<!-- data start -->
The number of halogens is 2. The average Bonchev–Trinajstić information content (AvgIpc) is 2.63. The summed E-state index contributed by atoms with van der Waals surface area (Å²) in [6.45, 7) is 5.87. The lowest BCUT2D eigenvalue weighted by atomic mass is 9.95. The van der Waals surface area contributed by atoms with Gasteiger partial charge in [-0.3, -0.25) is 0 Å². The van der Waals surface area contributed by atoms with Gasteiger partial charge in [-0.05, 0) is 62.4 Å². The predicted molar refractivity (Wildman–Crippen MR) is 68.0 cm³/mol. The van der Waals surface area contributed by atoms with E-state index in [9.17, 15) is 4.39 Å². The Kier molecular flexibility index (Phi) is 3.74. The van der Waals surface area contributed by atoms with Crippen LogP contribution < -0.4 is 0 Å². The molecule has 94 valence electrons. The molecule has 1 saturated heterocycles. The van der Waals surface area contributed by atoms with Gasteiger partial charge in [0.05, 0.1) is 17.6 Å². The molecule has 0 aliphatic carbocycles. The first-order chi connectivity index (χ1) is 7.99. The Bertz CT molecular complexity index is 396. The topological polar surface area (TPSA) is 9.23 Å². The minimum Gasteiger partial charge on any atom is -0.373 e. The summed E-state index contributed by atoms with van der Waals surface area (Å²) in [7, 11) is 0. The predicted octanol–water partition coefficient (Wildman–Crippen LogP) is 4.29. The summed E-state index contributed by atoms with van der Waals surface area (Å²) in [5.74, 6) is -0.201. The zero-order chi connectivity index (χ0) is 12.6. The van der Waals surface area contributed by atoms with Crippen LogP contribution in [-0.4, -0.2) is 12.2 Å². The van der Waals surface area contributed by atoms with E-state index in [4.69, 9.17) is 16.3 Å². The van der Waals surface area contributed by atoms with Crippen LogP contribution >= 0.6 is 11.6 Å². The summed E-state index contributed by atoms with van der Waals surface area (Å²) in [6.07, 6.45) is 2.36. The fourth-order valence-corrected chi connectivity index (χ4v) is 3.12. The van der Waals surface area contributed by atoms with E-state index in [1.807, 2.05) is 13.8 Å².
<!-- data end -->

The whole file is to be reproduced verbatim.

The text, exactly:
The number of halogens is 2. The average Bonchev–Trinajstić information content (AvgIpc) is 2.63. The summed E-state index contributed by atoms with van der Waals surface area (Å²) in [6.45, 7) is 5.87. The lowest BCUT2D eigenvalue weighted by atomic mass is 9.95. The van der Waals surface area contributed by atoms with Gasteiger partial charge in [-0.3, -0.25) is 0 Å². The van der Waals surface area contributed by atoms with Gasteiger partial charge in [-0.05, 0) is 62.4 Å². The predicted molar refractivity (Wildman–Crippen MR) is 68.0 cm³/mol. The van der Waals surface area contributed by atoms with E-state index in [9.17, 15) is 4.39 Å². The Kier molecular flexibility index (Phi) is 3.74. The van der Waals surface area contributed by atoms with Crippen LogP contribution < -0.4 is 0 Å². The molecule has 94 valence electrons. The molecule has 1 saturated heterocycles. The van der Waals surface area contributed by atoms with Gasteiger partial charge in [0.05, 0.1) is 17.6 Å². The molecule has 0 aliphatic carbocycles. The first-order chi connectivity index (χ1) is 7.99. The Bertz CT molecular complexity index is 396. The topological polar surface area (TPSA) is 9.23 Å². The minimum Gasteiger partial charge on any atom is -0.373 e. The summed E-state index contributed by atoms with van der Waals surface area (Å²) in [7, 11) is 0. The predicted octanol–water partition coefficient (Wildman–Crippen LogP) is 4.29. The summed E-state index contributed by atoms with van der Waals surface area (Å²) in [5.74, 6) is -0.201. The zero-order chi connectivity index (χ0) is 12.6. The van der Waals surface area contributed by atoms with Crippen LogP contribution in [-0.4, -0.2) is 12.2 Å². The van der Waals surface area contributed by atoms with E-state index in [4.69, 9.17) is 16.3 Å². The van der Waals surface area contributed by atoms with Crippen LogP contribution >= 0.6 is 11.6 Å². The summed E-state index contributed by atoms with van der Waals surface area (Å²) in [6.07, 6.45) is 2.36. The fourth-order valence-corrected chi connectivity index (χ4v) is 3.12. The van der Waals surface area contributed by atoms with E-state index in [1.807, 2.05) is 13.8 Å².